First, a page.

My Kauppis Memory: I congratulated three generations of business school graduates

‘Grateful alumni are the best possible praise for the university’
Eero Kasanen, Rector of School of Business

To celebrate the School of Business 110 years this year we ask former and current members of the School of Business community (especially faculty and staff) to share their memories of the School. These memories will comprise the ‘My Kauppis Memory’ series of stories.

My time at the School of Business is filled with sweet memories and good friends. It was part of my life for about 30 years. I had moments of pleasure at the department's lunch breaks, in rigorous scientific debates, working on reforms with the management team and at parties. The ceremonies of conferment and the annual balls of KY (School of Business student association) in particular have been extremely elegant, emotional and fun. However, due to the nature of those events, I don’t have too many details to tell...

There were two events during my rector's term that forced me to really stop and think about how great the Helsinki School of Economics, now the Aalto University School of Business, is.

It was early 2000s when Director of Administration Esa Ahonen and I were informed out of the blue that the School of Business would receive a significant donation from Denmark. It turned out that Charles Nyberg (1904–85), who graduated from the Business and Banking Department of the Helsinki School of Economics on 31 May 1928, together with his spouse Ulla Nyberg, had donated 5 million euros (30 million Finnish marks) in his will to the School of Economics. The will stated that the funds are a thank you for the good teaching that Charles Nyberg had received, which had helped him to build a successful international career.

The bequest was made to the Finnish Foundation for Economic Education, where Charles and Ulla Nyberg’s special fund was established in 2004. According to the rules of the fund, the fund's returns are used to develop the teaching at the Helsinki School of Economics and to promote research carried out there. In order to respect the work of kauppaneuvos (Finnish honorary title) Charles Nyberg's life work, priority is given to the research and teaching of international business. The funds filled a real need, and they have helped to finance many significant international openings, such as inviting top researchers to Finland with very quick and flexible decisions.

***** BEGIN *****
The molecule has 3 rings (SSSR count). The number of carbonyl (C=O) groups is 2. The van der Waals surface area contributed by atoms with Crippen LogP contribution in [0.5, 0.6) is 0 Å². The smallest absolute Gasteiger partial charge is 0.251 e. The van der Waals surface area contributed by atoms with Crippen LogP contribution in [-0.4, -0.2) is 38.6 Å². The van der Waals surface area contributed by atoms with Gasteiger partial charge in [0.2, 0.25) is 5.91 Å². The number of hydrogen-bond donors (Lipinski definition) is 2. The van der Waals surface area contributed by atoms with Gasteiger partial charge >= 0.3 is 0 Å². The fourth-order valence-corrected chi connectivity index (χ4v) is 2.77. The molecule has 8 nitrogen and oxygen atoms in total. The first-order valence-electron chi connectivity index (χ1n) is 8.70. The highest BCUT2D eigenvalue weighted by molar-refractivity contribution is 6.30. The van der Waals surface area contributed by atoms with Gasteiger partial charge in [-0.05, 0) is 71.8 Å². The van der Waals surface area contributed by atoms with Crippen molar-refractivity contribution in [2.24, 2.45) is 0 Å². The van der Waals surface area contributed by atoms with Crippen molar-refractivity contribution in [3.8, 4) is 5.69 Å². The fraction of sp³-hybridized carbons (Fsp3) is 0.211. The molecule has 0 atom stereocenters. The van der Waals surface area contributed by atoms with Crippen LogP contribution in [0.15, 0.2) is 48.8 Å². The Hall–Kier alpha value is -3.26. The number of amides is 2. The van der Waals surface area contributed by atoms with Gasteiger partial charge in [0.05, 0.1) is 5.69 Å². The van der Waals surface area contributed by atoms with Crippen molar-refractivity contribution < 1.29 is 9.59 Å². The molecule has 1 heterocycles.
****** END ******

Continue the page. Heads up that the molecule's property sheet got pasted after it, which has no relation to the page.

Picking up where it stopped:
We remember Charles and Ulla Nyberg with great appreciation and gratitude. Because of their donation, I spent time with Esa thinking about the kind of teaching that was given at the School of Economics in the 1920s, which had laid the foundation for a successful international career. We discussed in particular how we can ensure that we offer as high-level teaching to the new challenges of the economy, both now and in the future, as was given a century ago at the School of Economics. A grateful alumnus or alumna is the best possible praise for the university.

Another memorable moment is from a graduation ceremony. The atmosphere is always dignified at a graduation, as students become academically certified experts accompanied by festive and emotional speeches. After the graduation ceremony, a fresh business school graduate, his father and grandfather came to thank me during a sparkling wine service in the lobby of the School of Economics building for the good teaching they had received. I was moved, shook their hands and congratulated the three generations of economists who had all earned their academic degree at the School of Economics. An academic tradition at its best!

Eero Kasanen
Rector (President) of Helsinki School of Economics 1996–2009 and Dean 2010


School of Business 110 years

The School of Business (today Aalto University School of Business) was founded in 1911, so in 2021 it celebrates its 110th anniversary.

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